WRONG

Technician: Thank you for calling Servers Express, my name is John. May I please have the serial number of the unit?

Customer: Sure, the serial number of this piece of junk is I-A-M-B-R-O-K-E-N, I mean, 55-66-1212. Listen, this thing is the worst purchasing decision I ever made. Just get me my money back and I won't have to drive over there and knock some skulls.

Technician (rolls his eyes, puts the phone on "mute" and curses the day his was born, then take the phone off of "mute"): Sir, I understand that you are frustrated and upset, but I am here to help resolve your problem. However, I will request that you not be abusive towards me. Let's try to resolve the problem first, it may be something simple that can be immediately resolved. I am here to help you sir, and if a refund is needed, I will be happy to help you with that.

RIGHT

Technician: Thank you for calling Servers Express, my name is John. May I please have the serial number of the unit?

Customer: Sure, the serial number of this unit is 55-66-1212. We have been having a lot of problems with this unit, and I would like to work towards getting a refund.

Technician: Sir, let's try to resolve the problem first, it may be something simple that can be immediately resolved. I am here to help you sir, and if a refund is needed, I will be happy to help you with that. Could you please describe exactly what the problem is occurring, so that I may determine if I am authorized to get you an immediate refund?

If you feel that the technician is not treating you with due amounts of respect, do not yell or curse, request to speak to their supervisor. If the call heads south, do not hang up and call back in hoping to get to a different technician, get the supervisor on the phone. Most call center employees need to work very closely together, and are in close contact with each other to find out what happened on a call or to ask each other for advice. This also means that when you call back in, the next technician you speak to is quite likely to be already aware of the argument that you have had with the previous technician, and is now expecting confrontation. Also remember that the notes in the ticket often contain more than just details of the technical problem. A good support technician immediately documents any kind of problem with the customer and alerts their supervisor (whether or not they are truthful is a separate matter) when a call goes wrong. This means that the ticket notes may have a warning such as "customer was extremely abuse and dropped the call" in them. Finally, keep in mind that you do not have to enter every fight that you are invited to. Again, if the technician is indeed being rude or abusive, you simply need to request to speak to a supervisor. After all, you are a customer.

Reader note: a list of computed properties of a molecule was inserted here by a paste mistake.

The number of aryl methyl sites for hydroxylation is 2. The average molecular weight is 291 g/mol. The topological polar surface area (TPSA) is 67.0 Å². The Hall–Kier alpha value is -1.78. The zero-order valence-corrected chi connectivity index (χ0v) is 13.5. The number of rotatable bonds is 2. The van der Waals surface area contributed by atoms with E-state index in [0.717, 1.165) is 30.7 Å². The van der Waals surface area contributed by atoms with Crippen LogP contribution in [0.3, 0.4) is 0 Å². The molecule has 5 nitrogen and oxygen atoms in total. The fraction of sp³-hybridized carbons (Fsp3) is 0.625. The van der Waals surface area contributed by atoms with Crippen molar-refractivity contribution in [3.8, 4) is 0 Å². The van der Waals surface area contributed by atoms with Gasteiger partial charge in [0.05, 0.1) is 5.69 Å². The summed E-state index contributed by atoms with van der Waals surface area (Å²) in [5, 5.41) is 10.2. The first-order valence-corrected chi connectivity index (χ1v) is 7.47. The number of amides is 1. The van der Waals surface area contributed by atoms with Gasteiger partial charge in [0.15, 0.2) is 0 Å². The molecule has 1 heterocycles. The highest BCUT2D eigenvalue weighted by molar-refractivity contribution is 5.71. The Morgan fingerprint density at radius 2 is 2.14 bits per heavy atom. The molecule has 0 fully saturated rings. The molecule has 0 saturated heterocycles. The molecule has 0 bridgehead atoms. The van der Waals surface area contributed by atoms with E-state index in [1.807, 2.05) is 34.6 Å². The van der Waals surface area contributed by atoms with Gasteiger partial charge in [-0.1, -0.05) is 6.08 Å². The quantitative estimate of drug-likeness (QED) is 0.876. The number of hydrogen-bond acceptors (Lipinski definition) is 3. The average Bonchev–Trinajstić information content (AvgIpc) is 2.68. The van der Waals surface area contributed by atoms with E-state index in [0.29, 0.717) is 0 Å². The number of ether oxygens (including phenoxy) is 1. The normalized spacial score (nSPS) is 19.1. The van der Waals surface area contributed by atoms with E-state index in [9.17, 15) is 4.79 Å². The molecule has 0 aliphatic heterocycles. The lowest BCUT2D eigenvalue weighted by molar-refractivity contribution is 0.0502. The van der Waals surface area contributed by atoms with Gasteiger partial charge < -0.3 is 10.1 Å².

It is also important to remember that the technician is doing a repetitive, thankless, and probably underpaid job. That technician spends eight hours a day taking phone calls from people who vent their anger on the technician, who do not have the technical knowledge to be trying to resolve the problem, and has a boss breathing down their neck about "hold time" and "average talk time" and "average number of escalations." In addition to handling your phone call, they may be simultaneously trying to help their fellow technicians via email or instant message, as well as supporting some customers through email or online chat. Although that is no excuse for the technician to deliver less than excellent service, it is something to keep in mind when talking to the technician.

Also keep in mind that the technician frequently has a script or process that they must not deviate from. If the technician gets away from that script or process, and there is a problem, they are the ones who get in trouble. Support technicians quickly learn that they keep their jobs by following the script. If the technicians will not budge from the script or process, do not blame them. That does not help you at all. If it is obvious that the technician's script or process prevents them from helping you the way you need to be helped, request an escalation to a higher level of support or to speak to a manager, depending upon the problem.

Stay focused

For a variety of reasons, try to stay focused on the problem at hand. Many outsourced call centers get paid by the ticket. This means that when you roll four different problems into one ticket, they are losing money. In fact, some call centers will request that if you have any separate issues, you must call back in. If this happens, do not get angry. Remember the technician is just following the process and procedures laid out for him by his management. Instead, write a letter or email to customer service complaining about this policy. Also remember, when you pack many issues into one call or ticket, the notes get very confusing very quickly, and follow up calls will take longer than needed since the technician who answers the later call will need to wade through pages of notes about related issues. The support technician's performance metrics suffer when you put them on hold to answer a call or chat with your boss or otherwise stray from resolving the problem. When the technician is worried about their boss coming over to find out why they have been on the phone for so long, they are not thinking about helping you anymore, they are thinking about ways to get you off the phone.